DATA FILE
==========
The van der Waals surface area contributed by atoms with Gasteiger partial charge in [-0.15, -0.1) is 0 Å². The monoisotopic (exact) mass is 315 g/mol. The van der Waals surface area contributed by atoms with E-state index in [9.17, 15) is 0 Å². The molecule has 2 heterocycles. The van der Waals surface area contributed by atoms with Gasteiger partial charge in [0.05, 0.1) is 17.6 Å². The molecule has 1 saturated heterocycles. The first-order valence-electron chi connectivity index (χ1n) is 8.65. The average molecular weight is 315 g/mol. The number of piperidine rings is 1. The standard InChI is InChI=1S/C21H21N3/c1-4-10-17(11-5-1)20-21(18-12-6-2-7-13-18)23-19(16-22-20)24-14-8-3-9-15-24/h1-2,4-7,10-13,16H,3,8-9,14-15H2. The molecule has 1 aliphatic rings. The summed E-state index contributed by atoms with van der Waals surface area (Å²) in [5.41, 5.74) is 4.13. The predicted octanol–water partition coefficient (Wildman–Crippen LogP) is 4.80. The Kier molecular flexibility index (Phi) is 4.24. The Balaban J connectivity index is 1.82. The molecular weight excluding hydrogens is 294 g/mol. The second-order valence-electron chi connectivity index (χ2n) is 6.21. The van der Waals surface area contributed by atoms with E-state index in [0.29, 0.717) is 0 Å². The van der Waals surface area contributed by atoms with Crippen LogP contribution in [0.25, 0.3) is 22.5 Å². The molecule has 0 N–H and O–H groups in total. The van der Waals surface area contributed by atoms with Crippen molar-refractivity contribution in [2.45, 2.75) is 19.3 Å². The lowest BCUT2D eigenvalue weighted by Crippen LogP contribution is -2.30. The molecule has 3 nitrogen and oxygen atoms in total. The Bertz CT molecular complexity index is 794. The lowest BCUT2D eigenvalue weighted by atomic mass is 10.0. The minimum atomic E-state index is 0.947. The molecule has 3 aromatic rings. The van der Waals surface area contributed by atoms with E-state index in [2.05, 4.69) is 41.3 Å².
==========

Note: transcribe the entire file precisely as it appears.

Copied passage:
The van der Waals surface area contributed by atoms with Gasteiger partial charge in [-0.15, -0.1) is 0 Å². The monoisotopic (exact) mass is 315 g/mol. The van der Waals surface area contributed by atoms with E-state index in [9.17, 15) is 0 Å². The molecule has 2 heterocycles. The van der Waals surface area contributed by atoms with Gasteiger partial charge in [0.05, 0.1) is 17.6 Å². The molecule has 1 saturated heterocycles. The first-order valence-electron chi connectivity index (χ1n) is 8.65. The average molecular weight is 315 g/mol. The number of piperidine rings is 1. The standard InChI is InChI=1S/C21H21N3/c1-4-10-17(11-5-1)20-21(18-12-6-2-7-13-18)23-19(16-22-20)24-14-8-3-9-15-24/h1-2,4-7,10-13,16H,3,8-9,14-15H2. The molecule has 1 aliphatic rings. The summed E-state index contributed by atoms with van der Waals surface area (Å²) in [5.41, 5.74) is 4.13. The predicted octanol–water partition coefficient (Wildman–Crippen LogP) is 4.80. The Kier molecular flexibility index (Phi) is 4.24. The Balaban J connectivity index is 1.82. The molecular weight excluding hydrogens is 294 g/mol. The second-order valence-electron chi connectivity index (χ2n) is 6.21. The van der Waals surface area contributed by atoms with E-state index in [0.29, 0.717) is 0 Å². The van der Waals surface area contributed by atoms with Crippen LogP contribution in [0.25, 0.3) is 22.5 Å². The molecule has 0 N–H and O–H groups in total. The van der Waals surface area contributed by atoms with Crippen molar-refractivity contribution in [2.45, 2.75) is 19.3 Å². The lowest BCUT2D eigenvalue weighted by Crippen LogP contribution is -2.30. The molecule has 3 nitrogen and oxygen atoms in total. The Bertz CT molecular complexity index is 794. The lowest BCUT2D eigenvalue weighted by atomic mass is 10.0. The minimum atomic E-state index is 0.947. The molecule has 3 aromatic rings. The van der Waals surface area contributed by atoms with E-state index in [2.05, 4.69) is 41.3 Å².